Reviews of Original Jazz Arrangements

The opening track, Push come da shove, is written in a fanfare cannon-like style that quickly segues into an up-tempo driving ostinato that grabs your attention right off the bat.  This minor blues is filled with intricate writing, voices overlapping and intertwining, and building to a climax that releases Derrick into a high charged solo.  Drummer Curtis Nowosad takes a brief solo before him and Mark Gross engage in a rhythmical duet that builds into Gross playing with the entire rhythm section.  The band accompanies the veteran alto saxophonists before it abruptly stops to bring a short reprisal of the cannon-like writing before surging back to full speed and propelling the listener forward again, and finally ending calmly like the clear sky after a hurricane has passed through. And this is just the opening track!! The entire arrangement is filled with exquisite arranging done by Gardner, and it truly sets the tone for the coming tracks.

– Occhi Magazine

Like the Maya Angelou poem for which it’s named, “Still I Rise,” the second cut and title track, is righteously blustery and tireless and in your face. Both of the brothers Gardner take a turn out front, but it’s Curtis Nowosad’s drum solo from about the six-minute mark that builds the piece to its climax before the refreshing, if non-standard, ending.

– Matt Silver, WRTI 90.1

The Basie legacy makes itself felt most strongly in “8 Ball, Side Pocket,” a bluesy reimagining of Freddie Green’s “Corner Pocket” that builds from a Basie-like piano intro by Zen Zadravec through solos from tenor man Tristan Martinuson and Zadravec (again) into a full-bodied ensemble passage that shouts and testifies with vintage Kansas-City-to-Harlem brio. Channeling Green’s spirit, Kasey Kurtz lays down an unerringly sure, understated rhythm guitar pattern throughout.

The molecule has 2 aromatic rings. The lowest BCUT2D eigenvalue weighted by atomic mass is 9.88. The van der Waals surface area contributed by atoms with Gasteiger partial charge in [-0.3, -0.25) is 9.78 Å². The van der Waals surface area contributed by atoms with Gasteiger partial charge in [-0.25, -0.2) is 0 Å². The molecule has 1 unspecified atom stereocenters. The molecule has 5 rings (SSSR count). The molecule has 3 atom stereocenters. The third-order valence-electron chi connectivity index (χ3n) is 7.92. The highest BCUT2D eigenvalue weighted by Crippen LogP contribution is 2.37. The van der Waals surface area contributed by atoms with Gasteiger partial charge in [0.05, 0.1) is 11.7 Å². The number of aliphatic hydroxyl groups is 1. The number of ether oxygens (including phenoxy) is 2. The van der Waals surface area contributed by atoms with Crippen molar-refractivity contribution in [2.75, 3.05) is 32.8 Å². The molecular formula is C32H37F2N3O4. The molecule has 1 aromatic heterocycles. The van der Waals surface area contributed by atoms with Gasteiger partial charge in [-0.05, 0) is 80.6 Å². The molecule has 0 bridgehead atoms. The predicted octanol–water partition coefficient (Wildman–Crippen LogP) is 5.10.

– David Whiteis, Jazz Times

8 Ball, Side Pocket is definitely a tune that one could envision listening to while enjoying a game of pool and perhaps enjoying a drink and a stogie!  The playful melody conjures up feelings that I get listening to Sinatra and his band.  I really enjoy the robust tenor playing on this one as it sits right in the pocket and feels so good to listen to.  

– Occhi Magazine

The whole tune is a hodgepodge bouquet of chaos—it’s crazy!

– Charlene Diehl, dig! Magazine

You’ll think you’re watching Saturday morning cartoons with a fun fested “Heavens to Murgatroyd!”

– George W. Harris, Jazz Weekly

Also romping through this set is Gardner’s ebullient sense of fun, most evident on the electronically tweaked closer, “Heavens to Murgatroyd!,” which he aptly describes as “a hodgepodge bouquet of chaos.” At its heart, though, it’s a straight-ahead swinger, brawny and full-bodied, powered by muscular and dexterous solos from all concerned. Gardner is savvy enough to use the electronics as novelty gimmicks and let the “real” instruments take care of the music—which is, after all, what we came here to “dig!” in the first place.

– David Whiteis, Jazz Times

The hymn-like “Melody for Trayvon” is the set’s most meditative offering, with richly textured harmonic blends and probing solo work, especially Mark Gross’ alto solo, which recalls Johnny Hodges at his most mellifluous.

– David Whiteis, Jazz Times